Landrieu To Provide 59th Vote On Motion To Proceed, Responds To ‘Some Very Partisan Republican Bloggers’
"Landrieu To Provide 59th Vote On Motion To Proceed, Responds To ‘Some Very Partisan Republican Bloggers’"
NOTE: We are live-tweeting the Senate vote for cloture on the motion to proceed at @wonkroom.
This afternoon, Sen. Mary Landrieu (D-LA) took to the Senate floor to announce that she would vote on a motion to proceed with the Patient Protection and Affordable Care Act. Landrieu is the 59th Senator to commit to voting to open debate on the floor. Senate Majority Leader Harry Ried (D-NV) would still have to secure the support of Sen. Blanche Lincoln (D-AK) to begin considering the legislation.
In her remarks, Landrieu stressed that she was concerned about the bill’s costs to small businesses and individuals, the possible premiums spikes families could face in the time between when the bill passes and its reforms are implemented, and reiterated her opposition to a public health insurance option:
My vote today to move forward on this important debate should in no way be construed by the supporters of this current framework as an indication of how I might vote as this debate comes to an end. It is a vote to move forward to continue the good, and essential, and important and imperative work that is underway….We must enhance and expand tax credits that are in this bill that are for small businesses, particularly those of 25 and less and if we can expand it between 25 and 50, that would be a great help…I will continue to fight for more tax equity for the 27 million Americans who are currently self employed…in order to really deliver on our promise to lower costs for families focus on ways for premiums to be excessively raised between the time this bill is enacted and the time these provisions go into affect … I remain concerned that the current version of the public option included in this bill could shift significant risk to tax payers over time, unnecessarily…I’ve suggested that a free-standing community option…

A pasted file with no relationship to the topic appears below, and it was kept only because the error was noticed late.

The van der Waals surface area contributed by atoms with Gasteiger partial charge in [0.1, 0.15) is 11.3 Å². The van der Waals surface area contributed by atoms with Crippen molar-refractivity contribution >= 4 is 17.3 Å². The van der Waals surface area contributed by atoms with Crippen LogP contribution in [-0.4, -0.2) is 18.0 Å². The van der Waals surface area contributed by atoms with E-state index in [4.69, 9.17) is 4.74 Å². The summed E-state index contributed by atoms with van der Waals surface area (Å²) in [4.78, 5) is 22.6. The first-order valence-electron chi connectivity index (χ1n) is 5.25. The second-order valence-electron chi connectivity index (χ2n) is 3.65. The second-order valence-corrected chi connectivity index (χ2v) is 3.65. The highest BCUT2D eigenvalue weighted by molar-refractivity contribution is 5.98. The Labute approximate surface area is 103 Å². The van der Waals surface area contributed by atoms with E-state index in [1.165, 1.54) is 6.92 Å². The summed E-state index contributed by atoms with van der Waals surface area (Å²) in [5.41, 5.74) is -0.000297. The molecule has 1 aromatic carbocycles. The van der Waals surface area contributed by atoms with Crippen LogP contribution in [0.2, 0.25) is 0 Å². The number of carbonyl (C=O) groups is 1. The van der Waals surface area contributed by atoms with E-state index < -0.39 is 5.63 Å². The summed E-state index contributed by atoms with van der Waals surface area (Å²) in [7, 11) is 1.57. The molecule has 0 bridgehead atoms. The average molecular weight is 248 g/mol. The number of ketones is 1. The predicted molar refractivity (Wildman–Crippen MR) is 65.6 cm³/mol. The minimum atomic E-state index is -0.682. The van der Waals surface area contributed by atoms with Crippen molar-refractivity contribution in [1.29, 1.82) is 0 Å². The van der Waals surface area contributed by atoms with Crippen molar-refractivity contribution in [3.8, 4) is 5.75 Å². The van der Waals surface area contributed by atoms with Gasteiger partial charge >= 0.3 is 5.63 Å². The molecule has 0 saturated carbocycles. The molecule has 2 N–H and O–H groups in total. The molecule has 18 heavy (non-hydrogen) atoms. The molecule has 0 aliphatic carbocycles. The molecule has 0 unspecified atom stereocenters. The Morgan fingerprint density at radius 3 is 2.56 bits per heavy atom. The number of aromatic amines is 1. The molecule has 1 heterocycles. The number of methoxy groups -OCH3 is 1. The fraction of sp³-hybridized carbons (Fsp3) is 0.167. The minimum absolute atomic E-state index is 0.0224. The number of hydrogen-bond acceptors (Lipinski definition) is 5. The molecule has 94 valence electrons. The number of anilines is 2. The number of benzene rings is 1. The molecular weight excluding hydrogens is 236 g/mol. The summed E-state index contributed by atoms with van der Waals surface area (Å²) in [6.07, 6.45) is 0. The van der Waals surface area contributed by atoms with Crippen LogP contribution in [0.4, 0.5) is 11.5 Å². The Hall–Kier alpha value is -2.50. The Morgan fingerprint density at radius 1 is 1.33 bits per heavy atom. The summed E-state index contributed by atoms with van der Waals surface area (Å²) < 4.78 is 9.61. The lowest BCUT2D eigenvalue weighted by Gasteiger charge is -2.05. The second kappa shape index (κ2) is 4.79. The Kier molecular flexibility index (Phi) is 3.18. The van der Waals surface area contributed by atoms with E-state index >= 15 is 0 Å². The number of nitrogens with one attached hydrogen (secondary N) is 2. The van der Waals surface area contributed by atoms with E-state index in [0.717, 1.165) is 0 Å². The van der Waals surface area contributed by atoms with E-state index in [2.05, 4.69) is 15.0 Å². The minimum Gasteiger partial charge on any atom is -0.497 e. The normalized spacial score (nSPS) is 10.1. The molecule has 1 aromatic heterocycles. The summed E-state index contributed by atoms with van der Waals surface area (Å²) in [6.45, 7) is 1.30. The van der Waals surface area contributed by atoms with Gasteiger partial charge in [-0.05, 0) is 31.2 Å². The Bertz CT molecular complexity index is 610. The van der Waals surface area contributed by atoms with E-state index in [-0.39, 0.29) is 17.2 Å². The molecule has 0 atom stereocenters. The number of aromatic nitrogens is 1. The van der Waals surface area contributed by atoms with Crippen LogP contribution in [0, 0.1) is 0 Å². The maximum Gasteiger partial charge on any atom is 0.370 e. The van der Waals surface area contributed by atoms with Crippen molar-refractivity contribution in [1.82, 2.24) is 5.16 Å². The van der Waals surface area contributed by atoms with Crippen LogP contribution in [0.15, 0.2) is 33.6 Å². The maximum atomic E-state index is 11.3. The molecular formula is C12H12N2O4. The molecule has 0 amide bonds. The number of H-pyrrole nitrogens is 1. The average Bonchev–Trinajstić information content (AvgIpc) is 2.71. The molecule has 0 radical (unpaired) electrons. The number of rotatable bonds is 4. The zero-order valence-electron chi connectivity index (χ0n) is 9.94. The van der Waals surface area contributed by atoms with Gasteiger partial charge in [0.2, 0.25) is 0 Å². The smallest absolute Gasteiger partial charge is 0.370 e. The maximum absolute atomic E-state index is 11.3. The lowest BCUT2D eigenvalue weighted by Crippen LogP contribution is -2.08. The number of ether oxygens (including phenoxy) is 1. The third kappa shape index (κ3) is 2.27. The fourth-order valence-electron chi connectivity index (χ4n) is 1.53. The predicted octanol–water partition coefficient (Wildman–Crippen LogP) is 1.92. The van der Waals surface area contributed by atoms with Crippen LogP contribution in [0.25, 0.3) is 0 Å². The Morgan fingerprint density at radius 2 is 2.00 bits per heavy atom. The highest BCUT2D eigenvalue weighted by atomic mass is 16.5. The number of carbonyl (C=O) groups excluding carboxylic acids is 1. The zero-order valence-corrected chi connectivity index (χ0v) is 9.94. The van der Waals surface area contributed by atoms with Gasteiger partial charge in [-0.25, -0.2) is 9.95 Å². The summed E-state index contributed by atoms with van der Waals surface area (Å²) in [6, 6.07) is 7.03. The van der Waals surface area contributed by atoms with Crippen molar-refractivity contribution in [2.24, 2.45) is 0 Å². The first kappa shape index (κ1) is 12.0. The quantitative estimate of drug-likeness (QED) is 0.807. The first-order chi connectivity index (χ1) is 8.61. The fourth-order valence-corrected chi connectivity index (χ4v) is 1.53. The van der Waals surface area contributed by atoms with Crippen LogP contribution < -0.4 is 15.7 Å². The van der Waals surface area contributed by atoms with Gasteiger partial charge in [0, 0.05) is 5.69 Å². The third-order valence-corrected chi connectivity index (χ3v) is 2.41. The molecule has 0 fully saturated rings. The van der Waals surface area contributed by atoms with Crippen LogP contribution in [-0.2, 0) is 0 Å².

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Landrieu also directly responded to “some very partisan Republican bloggers” who suggested that she agreed to support the bill only after Reid included “an extra $100 million in federal aid for low-income people in her state. “The Louisiana money is intended to adjust the percentage of federal payments to the state for Medicaid to avert a scheduled cut in U.S. assistance in 2011 for the program, which provides medical care for the poor. Louisiana had a bump in per capita income from the post-Katrina construction boom, which would force the decline in federal aid.”
Landrieu explained that following the hurricane, “some of those one-time recovery dollars were calculated into our per-capita income” and inflated the state’s income. As a result, the state is scheduled to receive less matching fund for the Medicaid program. “It is the number one request of my Governor, who is a Republican and it is unanimously supported by every member of our delegation, Democrat and Republican. I’ m proud to have asked for it. I’m proud to have fought for it, and I will continue to,” she said.
At around 2:20pm, Sen. Blanche Lincoln (D-AK) announced that she too would vote for the motion to proceed, giving Reid the 60 votes necessary to debate the bill on the floor. Lincoln insisted that she will vote against “moving to the next stage” of the debate and the bill if it includes a public option:
Although I don’t agree with everything in this bill, I have concluded that I think it’s more important that we begin this debate to improve our health care system for all Americans rather than just drop the issue and walk away….I will vote in support of cloture on the motion to proceed to this bill. But madam President, let me be perfectly clear, I’m opposed to a new government health care plan as a part of health care reform and I will not vote in favor of the proposal that has been introduced by leader Reid as it is written….I’ve already alerted the leader, and I’m promising my colleagues that I’m prepared to vote against moving to the next stage of consideration as long as a government-run public option is included.